Campus & Community

Picture perfect

3 min read

New book shows off Harvard’s daguerreotypes

Picture of child
Banta writes, “In 1849, a cholera epidemic swept through Cincinnati, stealing the life of her [Harriet Beecher Stowe’s] sixth child, Samuel Charles. Infant mortality ran high, and the Stowes, like other poor families, were moved to capture a last likeness of Samuel in a graceful postmortem portrait.”
It was, some said, miraculous. In 1839 a photographic process developed by Louis Jacques Mandé Daguerre was unveiled in Paris. Within weeks, the world was buzzing about the astonishing accomplishment. At Harvard, Oliver Wendell Holmes Sr. suggested that Daguerre had help from high places: “It will be recognized that a new epoch in the history of human progress dates from the time when He . . . took a pencil of fire from the hand of the ‘angel standing in the sun,’ and placed it in the hands of a mortal.”

Holmes was just one local luminary captivated by the new process. At Harvard and its environs, daguerreotypes were produced by the hundreds. And this year, a sampling of these beautiful images can be seen in the recently published book “A Curious & Ingenious Art: Reflections on Daguerreotypes at Harvard” (University of Iowa Press, 2000) by Melissa Banta, Adler curatorial associate at the Weissman Preservation Center at Harvard University Library.

Samuel Dwight Humphrey’s “View of the Moon, Multiple Exposure,” 1849, was a gift to Harvard President Jared Sparks. (Harvard College Observatory)

Says Banta, “The book grew out of a preservation project to conserve, rehouse, and enhance access to the University’s daguerreotypes. It focuses on what we call the core collection of Harvard daguerreotypes – approximately 470 images (found in 14 Harvard libraries, museums, and archives) that were for the most part made of, by, or for members of the university community.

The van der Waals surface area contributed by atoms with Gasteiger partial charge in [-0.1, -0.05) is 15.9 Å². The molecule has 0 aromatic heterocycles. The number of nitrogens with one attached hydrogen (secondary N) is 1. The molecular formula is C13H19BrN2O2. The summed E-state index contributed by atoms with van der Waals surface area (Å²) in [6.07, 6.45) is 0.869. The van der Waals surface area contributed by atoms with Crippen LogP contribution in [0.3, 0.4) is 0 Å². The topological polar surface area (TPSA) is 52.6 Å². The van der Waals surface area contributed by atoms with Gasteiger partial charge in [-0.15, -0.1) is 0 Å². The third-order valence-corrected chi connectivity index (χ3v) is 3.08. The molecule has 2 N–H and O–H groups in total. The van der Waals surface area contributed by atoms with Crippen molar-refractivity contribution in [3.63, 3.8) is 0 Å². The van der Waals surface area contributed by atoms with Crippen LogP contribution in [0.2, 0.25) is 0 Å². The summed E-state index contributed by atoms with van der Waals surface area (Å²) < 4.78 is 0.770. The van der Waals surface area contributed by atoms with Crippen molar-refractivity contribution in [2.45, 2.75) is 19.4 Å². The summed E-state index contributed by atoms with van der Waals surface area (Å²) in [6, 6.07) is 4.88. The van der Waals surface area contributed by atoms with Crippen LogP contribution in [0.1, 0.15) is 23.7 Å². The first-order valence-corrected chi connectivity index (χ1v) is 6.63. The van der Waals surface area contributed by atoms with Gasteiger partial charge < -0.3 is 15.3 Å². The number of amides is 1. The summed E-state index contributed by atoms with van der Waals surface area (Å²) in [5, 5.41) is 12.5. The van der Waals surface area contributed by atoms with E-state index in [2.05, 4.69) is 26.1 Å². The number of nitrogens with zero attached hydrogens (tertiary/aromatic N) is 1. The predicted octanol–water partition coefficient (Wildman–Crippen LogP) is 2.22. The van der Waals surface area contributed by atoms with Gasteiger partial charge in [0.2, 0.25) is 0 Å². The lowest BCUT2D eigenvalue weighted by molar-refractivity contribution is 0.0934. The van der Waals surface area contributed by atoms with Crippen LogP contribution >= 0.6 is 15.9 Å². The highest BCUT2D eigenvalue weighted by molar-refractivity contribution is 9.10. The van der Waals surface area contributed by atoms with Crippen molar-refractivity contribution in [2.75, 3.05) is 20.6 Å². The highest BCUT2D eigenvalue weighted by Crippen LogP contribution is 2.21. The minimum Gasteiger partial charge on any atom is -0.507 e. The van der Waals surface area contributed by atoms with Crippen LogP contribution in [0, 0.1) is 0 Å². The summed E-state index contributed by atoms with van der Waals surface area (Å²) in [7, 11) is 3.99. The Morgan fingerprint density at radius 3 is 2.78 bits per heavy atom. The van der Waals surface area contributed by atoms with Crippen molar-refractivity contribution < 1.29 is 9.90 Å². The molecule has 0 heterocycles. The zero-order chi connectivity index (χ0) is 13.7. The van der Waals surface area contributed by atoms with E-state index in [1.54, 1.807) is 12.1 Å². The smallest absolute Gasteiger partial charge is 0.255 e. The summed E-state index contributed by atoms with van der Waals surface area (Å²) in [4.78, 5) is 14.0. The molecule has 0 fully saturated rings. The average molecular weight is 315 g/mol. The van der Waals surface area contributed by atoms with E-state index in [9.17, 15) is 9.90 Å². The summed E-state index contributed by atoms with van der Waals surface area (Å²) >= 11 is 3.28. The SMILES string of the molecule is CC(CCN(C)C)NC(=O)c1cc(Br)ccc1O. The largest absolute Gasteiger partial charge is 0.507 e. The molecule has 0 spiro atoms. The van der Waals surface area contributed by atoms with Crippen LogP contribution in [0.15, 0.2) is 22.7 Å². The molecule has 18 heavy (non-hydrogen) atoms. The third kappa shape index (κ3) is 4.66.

“Bringing this collection together was particularly rewarding,” Banta continues, “because of the extraordinary photographers and portrait sitters represented and the wealth of supporting archival material that tells the story of how these images were created and used.”

And Banta has integrated some of these accounts flawlessly into the series of biographical vignettes that accompany the stunning reproductions. In a very few words, Banta contextualizes the daguerreotypes, presents the lives of photographers and subjects, and still offers evocative particulars and arresting insights. Banta and company (M. Susan Barger, Deborah Martin Kao, and Robin McElheny contributed to the book, and Sidney Verba wrote the Forword) have produced a picture perfect volume.

Henry James Sr. and
This daguerreotype of Henry James Sr. and Henry James Jr. was made by the Studio of Matthew Brady in 1854. As he became “increasingly bald and corpulent,” notes Banta, James Jr. did not like having his picture taken. (Houghton Library of the Harvard College Library)
The image on the cover of the book “A Curious & Ingenious Art: Reflections on Daguerreotypes at Harvard” is John H. Fitzgibbon ad his daguerreian apparatus, made by the Studio of John H. Fitzgibbon. The daguerreotype is part of the Harvard Theatre Collection. (Courtesy of University of Iowa Press)